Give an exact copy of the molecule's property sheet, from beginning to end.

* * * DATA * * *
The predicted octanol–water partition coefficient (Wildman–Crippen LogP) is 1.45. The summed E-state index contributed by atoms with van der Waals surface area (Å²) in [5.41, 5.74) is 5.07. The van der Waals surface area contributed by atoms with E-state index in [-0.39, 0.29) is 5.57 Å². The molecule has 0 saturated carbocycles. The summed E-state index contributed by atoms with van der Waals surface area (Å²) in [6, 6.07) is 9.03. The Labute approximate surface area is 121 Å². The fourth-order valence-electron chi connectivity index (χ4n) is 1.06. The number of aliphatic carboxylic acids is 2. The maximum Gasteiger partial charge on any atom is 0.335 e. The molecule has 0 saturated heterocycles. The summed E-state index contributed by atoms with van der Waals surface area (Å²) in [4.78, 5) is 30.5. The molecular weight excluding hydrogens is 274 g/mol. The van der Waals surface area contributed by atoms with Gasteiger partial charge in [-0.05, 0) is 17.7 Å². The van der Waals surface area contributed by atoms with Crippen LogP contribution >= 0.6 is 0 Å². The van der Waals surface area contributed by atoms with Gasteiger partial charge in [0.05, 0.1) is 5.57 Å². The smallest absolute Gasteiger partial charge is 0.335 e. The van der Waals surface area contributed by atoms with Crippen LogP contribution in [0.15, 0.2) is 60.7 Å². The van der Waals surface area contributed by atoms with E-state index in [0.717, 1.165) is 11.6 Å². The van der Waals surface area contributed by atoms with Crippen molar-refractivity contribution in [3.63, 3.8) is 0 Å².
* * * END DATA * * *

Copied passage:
The predicted octanol–water partition coefficient (Wildman–Crippen LogP) is 1.45. The summed E-state index contributed by atoms with van der Waals surface area (Å²) in [5.41, 5.74) is 5.07. The van der Waals surface area contributed by atoms with E-state index in [-0.39, 0.29) is 5.57 Å². The molecule has 0 saturated carbocycles. The summed E-state index contributed by atoms with van der Waals surface area (Å²) in [6, 6.07) is 9.03. The Labute approximate surface area is 121 Å². The fourth-order valence-electron chi connectivity index (χ4n) is 1.06. The number of aliphatic carboxylic acids is 2. The maximum Gasteiger partial charge on any atom is 0.335 e. The molecule has 0 saturated heterocycles. The summed E-state index contributed by atoms with van der Waals surface area (Å²) in [4.78, 5) is 30.5. The molecular weight excluding hydrogens is 274 g/mol. The van der Waals surface area contributed by atoms with Gasteiger partial charge in [-0.05, 0) is 17.7 Å². The van der Waals surface area contributed by atoms with Crippen LogP contribution >= 0.6 is 0 Å². The van der Waals surface area contributed by atoms with Gasteiger partial charge in [0.05, 0.1) is 5.57 Å². The smallest absolute Gasteiger partial charge is 0.335 e. The van der Waals surface area contributed by atoms with Crippen LogP contribution in [0.15, 0.2) is 60.7 Å². The van der Waals surface area contributed by atoms with E-state index in [0.717, 1.165) is 11.6 Å². The van der Waals surface area contributed by atoms with Crippen molar-refractivity contribution in [3.63, 3.8) is 0 Å².